> Kill the last line.
No strong preference - fine, if that's consensus.
>>A value will be stored into
>>suitable for masking any computed hash, to obtain the index of a chain
>>head in the allocated table.
> Again, this is confusing and non-clear wording. People who never used a
> hash table (or hashinit(9)) will need to see an example, which makes
> this sentence useless.
> Change it to something like "The hashmask argument is used to pass back
> the mask for use with the allocated hashing table" -- as it appears in
> the OpenBSD man-page.
Here you and I starkly disagree on which wording is less clear. I have
assumed exactly this audience background:
a. knows that hashing involves computing a hash and reducing it to
a table index
b. knows that the 'reduce to index' step is done differently for different
hash schemes, and needs to know what to do for this one
c. knows that 'masking' refers to the & operation.
Nothing wrong with proposing different audience assumptions if you think
mine are off base. If you think it can't be explained to the target aud
without an example, then the page needs an example. If you think leaving
the explanation vague is better because it's hopeless anyway, we disagree.
> How about "The hashdone(9) function frees a hash table 'hashtbl' created
> by hashinit(9). 'mtype' is the malloc(9) type passed to free(9)."?
> Then a paragraph break, add something like "Note:"..
>>.Em does not
>>walk the table and deallocate anything in it, or check that the caller has
> Change this to something simpler. "hashinit(9) frees the hash table
> itself and not the elements stored in it."
Too simple, IMO. We have (1) an array, (2) collision chains, and
(3) elements. In common use, a hash table is an ADT that comprises
1 and 2 and lets you store 3. That would mean "frees the hash table
itself" could misleadingly suggest it does more than just blindly free
the array, which is what it does. My own wording there could be improved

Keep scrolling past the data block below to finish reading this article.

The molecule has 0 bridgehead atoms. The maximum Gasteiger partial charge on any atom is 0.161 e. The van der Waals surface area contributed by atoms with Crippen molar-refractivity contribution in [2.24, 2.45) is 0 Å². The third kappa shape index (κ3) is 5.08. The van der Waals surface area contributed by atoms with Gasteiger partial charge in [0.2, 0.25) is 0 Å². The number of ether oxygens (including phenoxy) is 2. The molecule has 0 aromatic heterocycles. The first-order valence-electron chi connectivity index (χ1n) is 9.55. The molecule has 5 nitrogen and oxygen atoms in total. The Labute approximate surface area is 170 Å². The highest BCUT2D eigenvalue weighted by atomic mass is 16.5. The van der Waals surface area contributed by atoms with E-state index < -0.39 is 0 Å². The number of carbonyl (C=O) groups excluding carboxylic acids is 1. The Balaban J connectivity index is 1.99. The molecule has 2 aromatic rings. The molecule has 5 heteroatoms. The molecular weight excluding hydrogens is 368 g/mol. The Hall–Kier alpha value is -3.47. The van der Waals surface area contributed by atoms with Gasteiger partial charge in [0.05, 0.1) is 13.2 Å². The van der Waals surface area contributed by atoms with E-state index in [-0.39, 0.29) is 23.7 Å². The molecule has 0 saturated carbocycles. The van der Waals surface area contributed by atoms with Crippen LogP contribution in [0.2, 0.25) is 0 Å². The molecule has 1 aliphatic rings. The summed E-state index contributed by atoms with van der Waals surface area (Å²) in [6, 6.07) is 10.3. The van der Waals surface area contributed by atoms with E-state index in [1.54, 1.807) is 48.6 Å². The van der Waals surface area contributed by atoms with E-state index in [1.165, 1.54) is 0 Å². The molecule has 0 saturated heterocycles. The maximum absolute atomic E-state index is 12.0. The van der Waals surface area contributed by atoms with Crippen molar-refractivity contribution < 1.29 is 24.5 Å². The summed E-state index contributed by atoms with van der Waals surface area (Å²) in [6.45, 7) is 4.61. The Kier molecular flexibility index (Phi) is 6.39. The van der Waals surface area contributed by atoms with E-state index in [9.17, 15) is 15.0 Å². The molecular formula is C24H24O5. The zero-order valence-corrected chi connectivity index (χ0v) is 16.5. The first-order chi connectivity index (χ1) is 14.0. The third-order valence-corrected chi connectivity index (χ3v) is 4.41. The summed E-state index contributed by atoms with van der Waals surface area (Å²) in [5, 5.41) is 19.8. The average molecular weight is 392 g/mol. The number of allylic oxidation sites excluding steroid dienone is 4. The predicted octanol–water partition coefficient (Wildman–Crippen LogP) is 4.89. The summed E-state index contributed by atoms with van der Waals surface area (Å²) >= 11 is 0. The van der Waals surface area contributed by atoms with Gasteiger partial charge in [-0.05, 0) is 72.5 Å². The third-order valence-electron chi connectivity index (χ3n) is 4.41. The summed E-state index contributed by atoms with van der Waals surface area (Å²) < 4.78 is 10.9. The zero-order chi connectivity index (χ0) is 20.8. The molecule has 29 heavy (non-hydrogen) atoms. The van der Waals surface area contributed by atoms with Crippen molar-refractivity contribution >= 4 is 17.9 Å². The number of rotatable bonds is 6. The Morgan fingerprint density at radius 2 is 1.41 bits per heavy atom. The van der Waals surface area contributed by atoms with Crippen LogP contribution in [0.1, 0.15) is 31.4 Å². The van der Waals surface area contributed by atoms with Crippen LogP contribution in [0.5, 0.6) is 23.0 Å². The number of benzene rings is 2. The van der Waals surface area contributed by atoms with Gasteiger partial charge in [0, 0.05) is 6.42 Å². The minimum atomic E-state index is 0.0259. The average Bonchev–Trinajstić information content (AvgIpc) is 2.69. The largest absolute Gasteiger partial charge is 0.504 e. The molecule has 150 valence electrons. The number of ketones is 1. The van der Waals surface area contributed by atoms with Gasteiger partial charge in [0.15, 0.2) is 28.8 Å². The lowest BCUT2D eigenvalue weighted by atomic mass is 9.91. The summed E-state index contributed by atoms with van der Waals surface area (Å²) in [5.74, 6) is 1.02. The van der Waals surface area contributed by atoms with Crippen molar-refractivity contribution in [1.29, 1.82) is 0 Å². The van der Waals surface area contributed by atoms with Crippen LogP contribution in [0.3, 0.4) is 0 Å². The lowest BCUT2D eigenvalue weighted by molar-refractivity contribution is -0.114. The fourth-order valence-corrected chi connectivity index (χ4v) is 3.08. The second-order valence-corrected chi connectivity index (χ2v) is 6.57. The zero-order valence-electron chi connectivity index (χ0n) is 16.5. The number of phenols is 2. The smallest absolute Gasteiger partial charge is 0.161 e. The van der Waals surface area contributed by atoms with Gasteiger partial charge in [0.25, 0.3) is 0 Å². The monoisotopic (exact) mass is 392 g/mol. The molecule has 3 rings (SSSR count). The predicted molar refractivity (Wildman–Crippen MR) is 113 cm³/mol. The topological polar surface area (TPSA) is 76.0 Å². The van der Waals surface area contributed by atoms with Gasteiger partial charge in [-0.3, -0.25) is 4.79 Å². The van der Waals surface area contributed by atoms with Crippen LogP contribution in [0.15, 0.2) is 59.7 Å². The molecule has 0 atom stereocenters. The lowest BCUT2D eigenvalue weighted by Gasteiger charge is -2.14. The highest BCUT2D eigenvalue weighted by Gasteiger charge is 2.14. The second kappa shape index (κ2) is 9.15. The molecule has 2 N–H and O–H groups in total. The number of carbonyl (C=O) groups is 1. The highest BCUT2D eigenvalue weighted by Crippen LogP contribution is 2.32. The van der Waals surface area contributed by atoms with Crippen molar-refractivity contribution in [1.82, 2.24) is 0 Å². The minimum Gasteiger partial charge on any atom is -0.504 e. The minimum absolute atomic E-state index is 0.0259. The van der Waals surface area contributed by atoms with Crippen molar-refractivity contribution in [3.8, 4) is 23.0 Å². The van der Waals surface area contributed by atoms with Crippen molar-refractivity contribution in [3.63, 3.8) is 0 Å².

for the same reason--but I think the improvement would have to be something
other than what you propose.
>>.Sh RETURN VALUES
>>The value returned by
>>should be cast as pointer to an array of
>>It can be
>>only if the specified
> Should say "hashinit(9) returns a pointer to the hash table, and
> acts with the same semantics as a malloc(9) call with respect to the
> passed flags."?
hashinit returns a pointer to void. Are you proposing that I omit from
the man page the specific type the silly thing actually points to?
Moreover, the real point of mentioning mflags again here is not simply
to state they determine allocation semantics; they do, but the earlier
mention covered that. The /point/ of the reference in the RETURN VALUES
section is to address directly the user's obvious question, "do I have
to worry about this thing being NULL?" Why beat around the bush?
> The entire "HISTORY" section should go away. If people want to be anal,
> just stick a "first appeared in 4.4BSD".
I'm not convinced that to be interested in a history section makes one
anal. The actual guideline in mdoc(7) is:
Any command which does not adhere to any specific standards should
be outlined historically in this section.
That I have done. To truncate the outline at 4.4BSD would be especially
unhelpful in this particular case, because it is since 4.4BSD that the
function has seen not only obvious changes in its prototype, but also
semantic changes that seem to indicate varying interpretations of just
how its "hash table" should be understood--something that seems in fact
to be going on in our present conversation, and makes the historical
outline more interesting, not less. Someone porting code between nb, fb,
and ob may be helped by an outline of the semantic divergence between
>>The only part of the work of implementing a hash table that these functions
>>relieve is the part that isn't much work.
> Remove that section too.
There is precedent among the Unix man pages--especially among the oldest
and best ones--for frankly including validation- as well as verification-
level reflections. I've never thought it hurt them in the least.
The BUGS sections that bug me are the ones that say "this man page is
very incomplete" - which usually sees me shouting at the monitor "yeah,
so what made y'think it was ready to commit?" The monitor just sits
there, though. :)